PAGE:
It looks as if this crazy old world is in for a wild ride. The financial system on which the global economy rests is crumbling. Stock markets around the world are dwindling as panic-stricken investors seek a safer haven for their money.
There’s plenty of blame to go around. It all started with a man named Adam Smith (picture at right), a Scottish economist who lived two-and-a-half centuries ago. Disciples such as Ronald Reagan persuaded Americans to trust in the mythology of Smith’s “invisible hand.” The theory is that when individuals pursue their selfish ends society as a whole benefits because some natural force controls the “free market,” leveling its peaks and valleys.
With the collapse of the Soviet Union, the “free market” concept has prevailed throughout most of the world. Russia became an aggressively capitalistic nation. And as the illusion of wealth blossomed, even China succumbed to a kind of capitalism. India has developed a more vigorous economy, and throughout Asia prosperity seemed to be spreading.
The concept of a planned economy was derided. In the United States, advocates of economic planning were shunned as anti-American, and the country’s leaders eagerly embarked on an orgy of deregulation. But by unleashing untrammeled greed and cupidity, political leaders let loose a rapacious horde of looters who have plundered the wealth of the world and destroyed the true force on which capitalism depends – investor confidence. Not surprisingly, Adam Smith’s “invisible hand” did not show up.
John McCain is among the most ardent supporters of this economic approach. He advocated – and voted repeatedly for – deregulation. As chairman of the International Republican Institute he has used fair means and foul to force his brand of unfettered capitalism on other countries. Even now, his prescription for America’s ailing economy is to slash taxes for the rich and powerful while cutting back Social Security, Medicare and other programs that help the old, the infirm and the disadvantaged. His argument is simply that by helping the rich get richer, the government encourages job creation, which benefits the nation as a whole.
This argument is so flawed that I won’t insult your intelligence by refuting it in detail. I would just point out that even if McCain’s approach created jobs, there is no assurance those jobs would be available to Americans. With the “free-trade” frenzy that has overtaken the world, most of the new jobs would be created in countries with cheaper labor than the United States.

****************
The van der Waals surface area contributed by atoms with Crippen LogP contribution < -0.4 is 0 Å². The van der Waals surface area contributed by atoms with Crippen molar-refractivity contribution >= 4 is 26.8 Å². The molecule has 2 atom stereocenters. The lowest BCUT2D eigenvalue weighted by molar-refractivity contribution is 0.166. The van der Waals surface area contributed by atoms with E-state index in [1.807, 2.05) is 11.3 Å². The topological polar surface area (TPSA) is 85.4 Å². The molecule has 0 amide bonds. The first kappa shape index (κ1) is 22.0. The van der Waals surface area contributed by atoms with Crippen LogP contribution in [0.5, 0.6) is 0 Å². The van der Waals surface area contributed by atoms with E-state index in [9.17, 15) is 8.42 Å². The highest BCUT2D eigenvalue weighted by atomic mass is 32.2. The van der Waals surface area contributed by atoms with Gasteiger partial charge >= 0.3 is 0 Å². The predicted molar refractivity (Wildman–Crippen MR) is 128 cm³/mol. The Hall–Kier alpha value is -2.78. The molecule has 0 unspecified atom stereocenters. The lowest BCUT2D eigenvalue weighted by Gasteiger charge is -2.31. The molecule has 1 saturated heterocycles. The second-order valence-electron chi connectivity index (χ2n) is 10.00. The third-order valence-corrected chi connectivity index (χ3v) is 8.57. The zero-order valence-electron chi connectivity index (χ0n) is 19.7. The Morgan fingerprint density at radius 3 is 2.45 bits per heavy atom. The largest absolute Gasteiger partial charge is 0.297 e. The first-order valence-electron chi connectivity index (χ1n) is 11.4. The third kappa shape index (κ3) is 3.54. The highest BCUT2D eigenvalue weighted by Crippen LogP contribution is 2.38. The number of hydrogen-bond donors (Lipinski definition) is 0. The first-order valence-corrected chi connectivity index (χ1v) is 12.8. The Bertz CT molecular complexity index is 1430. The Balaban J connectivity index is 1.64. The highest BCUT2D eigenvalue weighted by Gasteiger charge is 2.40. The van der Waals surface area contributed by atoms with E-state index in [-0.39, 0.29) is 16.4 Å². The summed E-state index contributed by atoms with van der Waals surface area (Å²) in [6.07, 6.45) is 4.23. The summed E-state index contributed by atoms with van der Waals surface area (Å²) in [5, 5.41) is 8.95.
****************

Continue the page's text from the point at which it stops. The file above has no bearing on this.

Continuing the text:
If McCain (at left in photo) is elected Nov. 4, I see America – and the world – plunging into an abyss if despair. Not only are his economic policies disastrous but also his hawkish foreign policies are certain to antagonize the rest of the world. This is important because America’s economic problems cannot be solved without international cooperation.
I believe Barack Obama (at right in photo) can set us on the path to recovery. I am encouraged by his proposals to embark on massive development of alternative energy resources, to rebuild the nation’s crumbling roads and bridges, to invest in the education of our youth, and to safeguard the health of our population. In the short term, these initiatives will provide a welcome infusion of capital into the economy, creating jobs and opportunities for entrepreneurs. In the long term, the country will reap such benefits as independence from foreign oil; cost-efficiencies resulting from improved infrastructure; and a more sophisticated and healthier work force.
However, those are not the only gifts that I see Obama bringing to the table. What gives me the most hope is his apparent reasonableness. He seems willing to listen and able to understand divergent points of view, and to evaluate various proposals without preconditions. This seems much more promising in a complex and conflicted world than McCain’s ideological fanatacism.
I believe that by enacting modest revisions in the U.S. tax code that would give a hand up to the middle class, an Obama Administration would create an impression of fairness, which the world would find reassuring. And by his apparent respect for the opinions of others, Obama would encourage international cooperation and reduce the domestic conflict that has led to political gridlock.
An Obama presidency would offer hope to the world and it is that very hope that I see restoring the confidence on which the global economy depends. The fate of the world is in our hands. We cannot neglect to vote. Not in this election.